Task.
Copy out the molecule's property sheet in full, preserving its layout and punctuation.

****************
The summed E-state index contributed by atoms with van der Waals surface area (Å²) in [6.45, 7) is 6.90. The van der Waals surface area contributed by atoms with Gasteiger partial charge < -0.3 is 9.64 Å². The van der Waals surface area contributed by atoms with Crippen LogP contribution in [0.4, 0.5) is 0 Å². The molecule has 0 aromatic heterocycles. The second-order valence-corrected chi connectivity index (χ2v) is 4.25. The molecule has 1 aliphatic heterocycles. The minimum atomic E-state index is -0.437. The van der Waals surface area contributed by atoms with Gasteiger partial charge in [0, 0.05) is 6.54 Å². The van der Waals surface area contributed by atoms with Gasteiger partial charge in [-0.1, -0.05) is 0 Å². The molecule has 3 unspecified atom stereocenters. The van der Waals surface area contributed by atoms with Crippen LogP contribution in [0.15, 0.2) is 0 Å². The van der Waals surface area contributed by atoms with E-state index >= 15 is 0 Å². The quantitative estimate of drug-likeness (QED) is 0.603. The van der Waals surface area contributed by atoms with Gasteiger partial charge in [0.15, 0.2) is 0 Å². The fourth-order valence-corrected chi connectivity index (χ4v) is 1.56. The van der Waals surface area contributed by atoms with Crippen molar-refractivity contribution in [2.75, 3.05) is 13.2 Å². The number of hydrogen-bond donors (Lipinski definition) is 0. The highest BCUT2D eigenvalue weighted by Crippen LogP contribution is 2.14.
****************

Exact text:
The summed E-state index contributed by atoms with van der Waals surface area (Å²) in [6.45, 7) is 6.90. The van der Waals surface area contributed by atoms with Gasteiger partial charge < -0.3 is 9.64 Å². The van der Waals surface area contributed by atoms with Crippen LogP contribution in [0.4, 0.5) is 0 Å². The molecule has 0 aromatic heterocycles. The second-order valence-corrected chi connectivity index (χ2v) is 4.25. The molecule has 1 aliphatic heterocycles. The minimum atomic E-state index is -0.437. The van der Waals surface area contributed by atoms with Gasteiger partial charge in [0, 0.05) is 6.54 Å². The van der Waals surface area contributed by atoms with Gasteiger partial charge in [-0.1, -0.05) is 0 Å². The molecule has 3 unspecified atom stereocenters. The van der Waals surface area contributed by atoms with Crippen LogP contribution in [0.15, 0.2) is 0 Å². The van der Waals surface area contributed by atoms with E-state index >= 15 is 0 Å². The quantitative estimate of drug-likeness (QED) is 0.603. The van der Waals surface area contributed by atoms with Gasteiger partial charge in [0.15, 0.2) is 0 Å². The fourth-order valence-corrected chi connectivity index (χ4v) is 1.56. The van der Waals surface area contributed by atoms with Crippen molar-refractivity contribution in [2.75, 3.05) is 13.2 Å². The number of hydrogen-bond donors (Lipinski definition) is 0. The highest BCUT2D eigenvalue weighted by Crippen LogP contribution is 2.14.